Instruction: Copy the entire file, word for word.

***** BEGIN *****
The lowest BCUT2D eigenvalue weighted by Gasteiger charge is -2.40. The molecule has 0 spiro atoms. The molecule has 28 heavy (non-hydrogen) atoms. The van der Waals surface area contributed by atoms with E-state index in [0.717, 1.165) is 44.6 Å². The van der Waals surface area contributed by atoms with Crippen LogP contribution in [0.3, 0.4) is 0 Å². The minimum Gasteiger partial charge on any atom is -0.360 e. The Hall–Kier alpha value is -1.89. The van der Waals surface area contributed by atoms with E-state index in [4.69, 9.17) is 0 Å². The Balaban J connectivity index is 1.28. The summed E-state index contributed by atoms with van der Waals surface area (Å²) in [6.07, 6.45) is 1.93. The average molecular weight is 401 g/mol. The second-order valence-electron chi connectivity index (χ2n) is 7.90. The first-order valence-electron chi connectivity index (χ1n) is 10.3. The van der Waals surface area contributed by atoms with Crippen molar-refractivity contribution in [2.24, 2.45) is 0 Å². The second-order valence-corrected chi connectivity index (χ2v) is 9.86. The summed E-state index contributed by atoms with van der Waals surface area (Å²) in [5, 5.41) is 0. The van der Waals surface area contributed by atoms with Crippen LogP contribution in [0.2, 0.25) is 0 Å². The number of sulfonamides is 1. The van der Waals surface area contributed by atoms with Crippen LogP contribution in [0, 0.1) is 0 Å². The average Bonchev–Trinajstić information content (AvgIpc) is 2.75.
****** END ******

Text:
The lowest BCUT2D eigenvalue weighted by Gasteiger charge is -2.40. The molecule has 0 spiro atoms. The molecule has 28 heavy (non-hydrogen) atoms. The van der Waals surface area contributed by atoms with E-state index in [0.717, 1.165) is 44.6 Å². The van der Waals surface area contributed by atoms with Crippen LogP contribution in [0.3, 0.4) is 0 Å². The minimum Gasteiger partial charge on any atom is -0.360 e. The Hall–Kier alpha value is -1.89. The van der Waals surface area contributed by atoms with E-state index in [4.69, 9.17) is 0 Å². The Balaban J connectivity index is 1.28. The summed E-state index contributed by atoms with van der Waals surface area (Å²) in [6.07, 6.45) is 1.93. The average molecular weight is 401 g/mol. The second-order valence-electron chi connectivity index (χ2n) is 7.90. The first-order valence-electron chi connectivity index (χ1n) is 10.3. The van der Waals surface area contributed by atoms with Crippen molar-refractivity contribution in [2.24, 2.45) is 0 Å². The second-order valence-corrected chi connectivity index (χ2v) is 9.86. The summed E-state index contributed by atoms with van der Waals surface area (Å²) in [5, 5.41) is 0. The van der Waals surface area contributed by atoms with Crippen LogP contribution in [0.2, 0.25) is 0 Å². The number of sulfonamides is 1. The van der Waals surface area contributed by atoms with Crippen LogP contribution in [0, 0.1) is 0 Å². The average Bonchev–Trinajstić information content (AvgIpc) is 2.75.